Marty - The Whowrotewhat Wotnot (series 2)

marty_footballby Peter Gordon

Series two was commissioned immediately after the first. An album of highlights from the first series was released on the Pye label along with a single, Funny He Never Married/ Travel Agency. Funny He Never Married remains something of an enigma. Written by Took and Feldman and staring Feldman and Brooke-Taylor, it takes place at a wake where two old friends toast the deceased, a lifelong bachelor with a great interest in sailors and the Boy Scout movement. It is one of the most fondly recalled sketches from the series and yet I can find no record of its ever being broadcast. Is it an out-take? Was it recorded especially for the album? If anyone out there knows, please drop me a line. The second series was intended to be written with the same set up as the first, with Took/ Feldman, Cleese/ Chapman and Jones/ Palin writing all the material, and with the same results.

Took and Feldman wrote the whole of the first show themselves. In the second show Cleese and Chapman wrote another outing for the old couple, this time in a Post Office, a sketch subsequently heavily re-written by Brooke-Taylor and Junkin. The final sketch is nowhere near the standard set by the previous two, but it does contain the line “I’ve seen Arthur Stoatbridge dance the tango on a man’s giblets”, for which much thanks. In the same show Cleese and Chapman give us another variation on the Bishop sketch, this time called The Séance, featuring a working class medium demanding money with menaces. After this show the writers’ only contribution to the rest of the series are two old Frost Report sketches.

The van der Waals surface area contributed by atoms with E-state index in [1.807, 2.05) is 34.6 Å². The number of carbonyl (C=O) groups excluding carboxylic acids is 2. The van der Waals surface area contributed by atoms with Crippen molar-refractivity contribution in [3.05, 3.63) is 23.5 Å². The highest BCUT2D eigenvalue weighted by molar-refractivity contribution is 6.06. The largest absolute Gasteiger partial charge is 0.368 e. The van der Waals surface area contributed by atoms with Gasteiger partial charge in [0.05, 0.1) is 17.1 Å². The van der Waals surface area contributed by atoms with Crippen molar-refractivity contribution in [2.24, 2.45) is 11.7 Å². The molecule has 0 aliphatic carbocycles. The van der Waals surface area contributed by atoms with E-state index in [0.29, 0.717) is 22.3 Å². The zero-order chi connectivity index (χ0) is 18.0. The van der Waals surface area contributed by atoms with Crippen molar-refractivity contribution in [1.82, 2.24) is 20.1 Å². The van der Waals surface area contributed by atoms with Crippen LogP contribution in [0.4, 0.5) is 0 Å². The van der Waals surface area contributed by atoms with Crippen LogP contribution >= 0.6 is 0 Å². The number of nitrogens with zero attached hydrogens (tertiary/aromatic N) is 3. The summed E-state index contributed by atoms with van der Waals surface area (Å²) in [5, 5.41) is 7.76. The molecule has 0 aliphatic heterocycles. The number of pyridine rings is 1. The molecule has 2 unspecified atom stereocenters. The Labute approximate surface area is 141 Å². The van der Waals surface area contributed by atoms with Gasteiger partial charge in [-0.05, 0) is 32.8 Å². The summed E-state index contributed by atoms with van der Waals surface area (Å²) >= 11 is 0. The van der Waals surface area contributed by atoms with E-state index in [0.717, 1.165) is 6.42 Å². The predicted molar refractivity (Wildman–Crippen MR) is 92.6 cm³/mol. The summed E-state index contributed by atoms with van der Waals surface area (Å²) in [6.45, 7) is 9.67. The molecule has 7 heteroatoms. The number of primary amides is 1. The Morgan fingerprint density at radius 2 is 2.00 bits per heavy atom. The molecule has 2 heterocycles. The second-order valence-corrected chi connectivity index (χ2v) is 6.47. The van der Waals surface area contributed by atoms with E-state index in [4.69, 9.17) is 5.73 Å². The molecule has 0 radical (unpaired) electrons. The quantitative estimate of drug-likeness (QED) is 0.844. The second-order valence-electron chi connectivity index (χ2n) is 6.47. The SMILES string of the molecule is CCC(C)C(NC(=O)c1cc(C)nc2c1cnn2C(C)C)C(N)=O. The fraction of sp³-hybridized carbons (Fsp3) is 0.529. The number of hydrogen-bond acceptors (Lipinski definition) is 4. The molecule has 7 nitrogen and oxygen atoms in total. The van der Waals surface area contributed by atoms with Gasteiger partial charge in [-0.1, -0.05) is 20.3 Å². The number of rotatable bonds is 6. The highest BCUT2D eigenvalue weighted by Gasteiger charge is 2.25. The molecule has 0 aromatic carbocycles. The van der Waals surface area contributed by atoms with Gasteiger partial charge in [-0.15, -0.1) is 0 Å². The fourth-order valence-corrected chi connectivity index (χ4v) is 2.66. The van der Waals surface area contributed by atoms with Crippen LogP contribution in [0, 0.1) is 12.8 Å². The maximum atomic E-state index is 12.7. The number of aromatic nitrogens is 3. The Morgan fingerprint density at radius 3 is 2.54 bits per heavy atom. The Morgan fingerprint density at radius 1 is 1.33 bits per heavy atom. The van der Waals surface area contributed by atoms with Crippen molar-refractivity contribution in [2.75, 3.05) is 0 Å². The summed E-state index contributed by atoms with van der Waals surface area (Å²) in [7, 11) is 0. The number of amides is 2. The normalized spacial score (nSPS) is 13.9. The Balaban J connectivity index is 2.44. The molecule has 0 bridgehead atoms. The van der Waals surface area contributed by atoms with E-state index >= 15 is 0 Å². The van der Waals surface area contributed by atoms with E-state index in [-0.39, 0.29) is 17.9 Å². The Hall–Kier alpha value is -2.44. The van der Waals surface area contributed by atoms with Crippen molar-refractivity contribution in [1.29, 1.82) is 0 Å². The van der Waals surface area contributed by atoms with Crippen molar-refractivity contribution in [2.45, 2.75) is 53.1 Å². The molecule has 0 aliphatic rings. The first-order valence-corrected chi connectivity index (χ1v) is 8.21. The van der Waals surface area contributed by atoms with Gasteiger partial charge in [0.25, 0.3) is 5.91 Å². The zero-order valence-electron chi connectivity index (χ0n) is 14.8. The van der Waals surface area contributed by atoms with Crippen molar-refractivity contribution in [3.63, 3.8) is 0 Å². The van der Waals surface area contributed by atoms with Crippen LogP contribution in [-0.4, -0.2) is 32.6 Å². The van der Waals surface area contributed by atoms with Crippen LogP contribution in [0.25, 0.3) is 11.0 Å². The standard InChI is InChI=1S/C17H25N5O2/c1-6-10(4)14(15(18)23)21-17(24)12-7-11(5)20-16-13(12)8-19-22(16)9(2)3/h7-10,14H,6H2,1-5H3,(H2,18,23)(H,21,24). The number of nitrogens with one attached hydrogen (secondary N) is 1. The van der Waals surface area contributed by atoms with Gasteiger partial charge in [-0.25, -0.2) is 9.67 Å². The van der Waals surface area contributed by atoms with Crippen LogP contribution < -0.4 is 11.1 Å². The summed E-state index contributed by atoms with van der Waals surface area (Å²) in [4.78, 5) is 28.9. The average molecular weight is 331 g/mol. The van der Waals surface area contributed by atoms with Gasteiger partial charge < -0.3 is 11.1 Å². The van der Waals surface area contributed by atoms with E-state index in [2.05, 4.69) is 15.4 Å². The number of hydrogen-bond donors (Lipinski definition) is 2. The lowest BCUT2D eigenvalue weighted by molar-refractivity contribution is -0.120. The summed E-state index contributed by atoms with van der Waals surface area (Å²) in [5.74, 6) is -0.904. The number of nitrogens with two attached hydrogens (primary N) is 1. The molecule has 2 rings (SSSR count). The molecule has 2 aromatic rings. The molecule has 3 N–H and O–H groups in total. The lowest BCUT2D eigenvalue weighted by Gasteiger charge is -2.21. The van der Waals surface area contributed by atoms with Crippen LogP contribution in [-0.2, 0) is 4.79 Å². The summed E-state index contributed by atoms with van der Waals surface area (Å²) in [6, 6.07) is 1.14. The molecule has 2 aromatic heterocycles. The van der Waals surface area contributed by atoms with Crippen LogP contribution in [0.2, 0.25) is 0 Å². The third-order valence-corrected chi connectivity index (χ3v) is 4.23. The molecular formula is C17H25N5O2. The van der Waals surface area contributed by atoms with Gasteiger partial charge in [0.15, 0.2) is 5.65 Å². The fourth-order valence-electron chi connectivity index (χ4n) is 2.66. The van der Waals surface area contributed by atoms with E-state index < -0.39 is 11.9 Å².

Jones and Palin start off a bit more strongly with a sketch set in a maniacally bad Serbian restaurant (show 2), a Python-ish fantasy called SuperMidwife, a nice little piece about an annoying man who turns up in other people’s holiday snaps (both show 3) and an obvious but fun reversal sketch, The Clothists (show 5).

Junkin and King provide a few more songs (Is It Wrong To Love An Elephant?, A Joyous Time Of Year and Le Sauce HP). Junkin contributed several sketches of his own, including the famous Wine Treaders’ Dance.

There is one very odd little sketch from show 4, which takes the form of a fantasy obituary for David Frost, where Frost has become King Of England and all the world bows down to him. It’s a wonderfully spiteful and over-the-top piece of satire packed with in-jokes. It could have come from the pen of Feldman, Cleese or Chapman, all of whom had served time in the Frost Empire and come away with feelings of bitterness, or possibly from Private Eye, an organ that seemed to despise Frost from the very depth of its being. If fact it was lifted from the rather more genteel pages of Punch and was written by one of their editorial staff, Peter Dickinson, now more famous as an author of children’s fantasy books. (Punch August 7 1968. Part of series called “Coming Obituaries”.)